Sunday, July 10, 2016

Unexpected Guest

Friday night, my daughter texted that she was bringing a friend home for dinner.  She caught me right about the time I had decided that I was serving leftovers, and was too tired to stop by the store.  OK, then.  Plan a recipe from scratch and memory.

Chicken Pot Pie.  I had randomly picked up some farm fresh strawberries.  Strawberry Shortcake.  It turned out my store had some fresh corn on the cob, too.  I had a plan.

My recipe for chicken pot pie came from a book called, Cooking for Dummies.  One of the best books that I ever got.  Everything is delicious, but one of the key things that it taught me was that if you don't have something or don't like a recipe, just change it.  It's a good rule.  Change your own recipes.

Chicken pot pie is absolutely delicious, but takes too much time.  It also makes leftovers.  Always worth it.  Basically you are starting with chicken soup.  Saute onions.  Lightly brown chicken.  Add chicken broth and water to cover.  I like to get my vegetables, but hide them too.  Slice the carrots super thin, and add a peeled and sliced potatoes.  Add celery, but keep it big because you'll remove it later.  When everything is nicely cooked, you want to drain it over a pot to save that wonderful stock.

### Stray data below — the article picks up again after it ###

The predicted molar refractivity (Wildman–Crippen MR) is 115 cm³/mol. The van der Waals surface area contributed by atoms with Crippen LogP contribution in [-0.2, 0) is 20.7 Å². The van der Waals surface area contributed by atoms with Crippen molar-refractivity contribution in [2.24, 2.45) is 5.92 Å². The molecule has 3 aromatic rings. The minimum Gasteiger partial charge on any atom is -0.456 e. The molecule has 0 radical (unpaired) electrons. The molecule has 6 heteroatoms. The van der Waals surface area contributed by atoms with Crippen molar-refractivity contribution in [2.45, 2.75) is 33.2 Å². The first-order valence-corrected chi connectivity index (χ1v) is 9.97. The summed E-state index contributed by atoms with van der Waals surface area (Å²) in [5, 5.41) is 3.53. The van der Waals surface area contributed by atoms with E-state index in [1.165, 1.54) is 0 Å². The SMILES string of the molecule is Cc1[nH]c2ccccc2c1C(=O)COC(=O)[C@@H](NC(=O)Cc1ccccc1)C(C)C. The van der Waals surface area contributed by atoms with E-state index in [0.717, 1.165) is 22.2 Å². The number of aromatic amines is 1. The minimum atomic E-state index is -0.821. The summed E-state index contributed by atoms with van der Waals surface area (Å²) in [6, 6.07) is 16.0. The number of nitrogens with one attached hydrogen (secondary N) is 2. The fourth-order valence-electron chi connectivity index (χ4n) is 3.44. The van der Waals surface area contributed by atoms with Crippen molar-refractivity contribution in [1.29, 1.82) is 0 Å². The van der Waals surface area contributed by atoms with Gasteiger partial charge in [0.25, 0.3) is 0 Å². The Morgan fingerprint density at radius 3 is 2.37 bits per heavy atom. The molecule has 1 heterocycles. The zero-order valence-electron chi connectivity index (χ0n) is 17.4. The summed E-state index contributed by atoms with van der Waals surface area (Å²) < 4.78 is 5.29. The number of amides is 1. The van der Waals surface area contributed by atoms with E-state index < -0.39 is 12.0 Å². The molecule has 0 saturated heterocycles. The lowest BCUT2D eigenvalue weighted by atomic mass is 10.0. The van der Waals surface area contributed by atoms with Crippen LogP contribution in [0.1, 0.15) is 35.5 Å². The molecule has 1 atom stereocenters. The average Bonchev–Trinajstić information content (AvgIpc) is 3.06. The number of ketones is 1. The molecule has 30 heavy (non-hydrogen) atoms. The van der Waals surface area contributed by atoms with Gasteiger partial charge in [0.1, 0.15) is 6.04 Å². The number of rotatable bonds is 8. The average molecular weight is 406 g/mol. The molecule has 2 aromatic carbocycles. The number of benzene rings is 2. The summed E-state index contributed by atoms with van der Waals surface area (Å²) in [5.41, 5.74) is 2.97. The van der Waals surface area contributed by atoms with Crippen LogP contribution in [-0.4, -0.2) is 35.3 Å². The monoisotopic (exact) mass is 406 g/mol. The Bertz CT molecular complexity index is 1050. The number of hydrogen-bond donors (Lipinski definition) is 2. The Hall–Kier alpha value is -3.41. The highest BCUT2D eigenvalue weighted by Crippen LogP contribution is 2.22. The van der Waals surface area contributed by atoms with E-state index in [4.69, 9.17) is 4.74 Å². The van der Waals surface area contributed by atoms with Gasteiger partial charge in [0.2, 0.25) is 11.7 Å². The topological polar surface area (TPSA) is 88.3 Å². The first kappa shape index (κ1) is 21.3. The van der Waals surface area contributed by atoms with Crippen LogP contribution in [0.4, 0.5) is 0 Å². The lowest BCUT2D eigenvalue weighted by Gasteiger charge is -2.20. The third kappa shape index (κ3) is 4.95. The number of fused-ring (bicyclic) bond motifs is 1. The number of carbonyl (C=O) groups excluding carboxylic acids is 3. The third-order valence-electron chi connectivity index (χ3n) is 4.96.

Chicken and vegetables go in a casserole dish.  In the same pan, it's time to make a sauce.  Some butter and flour.  Then add back about two cups reserved liquid and two cups cream.  Yum.

Top it all off with some homemade biscuit dough.  There's lots of options there, but Bisquick is a good fall back.

For a night, when I didn't want to cook I was pretty happy.  The fridge became inaccessible.

Oh, and for the picky eating kids- just give them some chicken after it's cooked but before you dice it into the casserole mix.  They might even eat the carrots.

I used "rainbow" carrots this time.  They have better flavor, but some of the dark carrots really look very unappealing with leftovers.  Little dark blobs in my food.  Sigh.  I'll have to think about that next time.

Saturday, June 25, 2016

Bread - the substance of a happy family

I baked this morning.  I wasn't actually on task.  My goal walking into the kitchen was to empty and load the dishwasher.  It's 5pm, and I still haven't quite finished the kitchen.  Of course the kitchen is now 90 degrees and I wanted out of there!

New canisters.  That meant that I could restart my sourdough starters.  Both wheat and regular, and while I was at it I thought that I should feed the Friendship starter.  It was too full, and it a state to bake!  OK.  Baking time.

I have beautiful mini baking pans.  I love them.  The children are much more likely to grab a mini-loaf rather than cut a slice.  They are closer to adults than children.  While I was at it, I randomly wondered why you need to grease and flour a pan.  Isn't greasing a pan enough?  I did some research, with the help of Quora.